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Parents, coaches face charges in college admissions fraud

| Mar 21, 2019 | Federal Crimes |

A 58-year-old man in California pleaded guilty on March 12 to federal charges related to racketeering, money laundering, obstruction of justice and conspiracy to defraud the United States in connection with the college admissions scandal. The scandal has engulfed a number of wealthy parents, including real estate developers, investors and actresses Felicity Huffman and Lori Loughlin, who reportedly paid the man to help ensure that their children were admitted to such colleges as Georgetown University and Yale.

The scheme involved a number of different approaches for making sure that the children were admitted. In some cases, people changed answers on standardized tests the children took or took the tests for them. A soccer coach and a water polo coach were among those paid to designate students as recruits even though they did not play the sport. The man was paid a total of around $25 million. Most of the payments were between $250,000 and $400,000, but they went as high as $6.5 million.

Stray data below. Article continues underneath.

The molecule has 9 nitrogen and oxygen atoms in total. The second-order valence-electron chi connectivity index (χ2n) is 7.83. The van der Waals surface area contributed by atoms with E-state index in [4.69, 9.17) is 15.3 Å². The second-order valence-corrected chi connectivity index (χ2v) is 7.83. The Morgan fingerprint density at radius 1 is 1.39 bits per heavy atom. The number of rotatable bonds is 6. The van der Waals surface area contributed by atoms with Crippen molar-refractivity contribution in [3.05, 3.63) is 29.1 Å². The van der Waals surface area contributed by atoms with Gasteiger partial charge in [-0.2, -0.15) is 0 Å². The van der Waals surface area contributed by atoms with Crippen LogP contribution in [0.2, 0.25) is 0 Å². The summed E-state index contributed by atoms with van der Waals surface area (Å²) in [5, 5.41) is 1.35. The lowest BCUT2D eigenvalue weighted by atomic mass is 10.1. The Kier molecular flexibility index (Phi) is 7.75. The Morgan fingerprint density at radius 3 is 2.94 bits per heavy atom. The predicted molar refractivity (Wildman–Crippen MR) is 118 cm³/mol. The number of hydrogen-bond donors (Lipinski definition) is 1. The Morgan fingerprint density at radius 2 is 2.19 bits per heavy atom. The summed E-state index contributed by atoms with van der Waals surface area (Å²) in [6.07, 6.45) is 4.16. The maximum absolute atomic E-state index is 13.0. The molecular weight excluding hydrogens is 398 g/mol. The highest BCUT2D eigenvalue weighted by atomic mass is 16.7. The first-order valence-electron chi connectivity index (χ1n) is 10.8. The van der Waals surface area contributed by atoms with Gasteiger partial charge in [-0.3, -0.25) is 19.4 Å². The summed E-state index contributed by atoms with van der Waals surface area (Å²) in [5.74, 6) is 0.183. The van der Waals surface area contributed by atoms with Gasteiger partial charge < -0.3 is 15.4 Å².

A total of 50 people, including parents and university employees, have been charged in the case. Some charges are related to racketeering while others face charges of mail fraud and wire fraud. Stanford University’s former sailing coach has already pleaded guilty to racketeering charges.

Federal crimes such as these can lead to serious consequences. An attorney may be able to assist a person who is facing these types of charges and advise the defendant regarding their options. For example, the two people who have pleaded guilty so far in this case may have believed that there was enough evidence against them that they were likely to be found guilty in a trial. Sometimes, agreeing to a plea bargain instead of going to trial can lead to a lighter sentence.

Source: NPR, “U.S. Charges Dozens Of Parents, Coaches In Massive College Admissions Scandal,” Bill Chappell and Merrit Kennedy, 3/12/2019

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